The world is recovering from the pandemic and 2021 should see strong global economic growth. The epicentre of the recovery is now the United States, where the new Democratic administration has pushed through Congress a further US$1.9tn spending package, additional to the US$0.9tn approved in December. The combination of massive fiscal spending and an economy already recovering from last year’s severe contraction, is a formula for explosive growth during 2021.
By way of contrast, China has already largely returned to normal, and its authorities are taking steps to reduce economic growth to a more sustainable pace. Supply chains are being disrupted by shortages of critical components and the upturn in business activity is likely to be accompanied by rising prices. Central banks are not concerned about a possible uptick in inflation because they expect this will be transitory. However, markets reflect greater concern about these risks, and US long-term bond yields have been inexorably moving higher.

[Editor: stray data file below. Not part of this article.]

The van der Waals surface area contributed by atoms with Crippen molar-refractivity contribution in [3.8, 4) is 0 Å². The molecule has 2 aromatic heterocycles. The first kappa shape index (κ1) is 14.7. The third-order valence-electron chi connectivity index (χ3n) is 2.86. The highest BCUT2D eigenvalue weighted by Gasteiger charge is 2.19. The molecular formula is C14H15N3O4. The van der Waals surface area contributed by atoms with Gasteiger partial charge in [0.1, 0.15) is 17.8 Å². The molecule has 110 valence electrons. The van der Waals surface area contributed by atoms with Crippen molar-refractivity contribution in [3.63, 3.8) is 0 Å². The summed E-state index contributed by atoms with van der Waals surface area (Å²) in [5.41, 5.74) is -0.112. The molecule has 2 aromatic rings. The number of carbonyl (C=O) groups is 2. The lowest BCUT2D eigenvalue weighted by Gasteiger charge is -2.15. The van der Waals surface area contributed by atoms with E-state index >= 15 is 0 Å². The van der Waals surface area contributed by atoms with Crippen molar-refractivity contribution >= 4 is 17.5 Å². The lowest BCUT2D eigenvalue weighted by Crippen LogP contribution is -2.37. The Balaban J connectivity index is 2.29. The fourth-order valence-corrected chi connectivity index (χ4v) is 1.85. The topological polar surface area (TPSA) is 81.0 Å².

The pace of the roll-out of vaccination programmes has become a focus of concern both politically and economically. By the end of the Northern summer, most developed countries should have largely completed the vaccination of their populations and manufacturing capacity will become available to supply vaccines to poorer countries. As South Africa can afford to pay for vaccines, it should be able to procure what it requires.
South Africa remains a story of contrasting fortunes. The primary sectors, mining and agriculture, are booming due to record demand and prices. Other sectors, such as hospitality, remain trapped by the disastrous consequences of the pandemic. However, the multiplier effect of increased spending by the mines and farmers should have a positive impact on the economy as a whole. Buoyant export revenues have also stabilised the rand exchange rate. Windfall tax receipts in excess of R100bn have ameliorated the dire fiscal situation but the deficit remains unsustainably large.
As a consequence, the yield curve is extremely steep because government spending is consuming the majority of national savings. Inflationary pressures remain benign and at its meeting on 25 March, the Monetary Policy Committee of the SA Reserve Bank left short-term interest rates unchanged.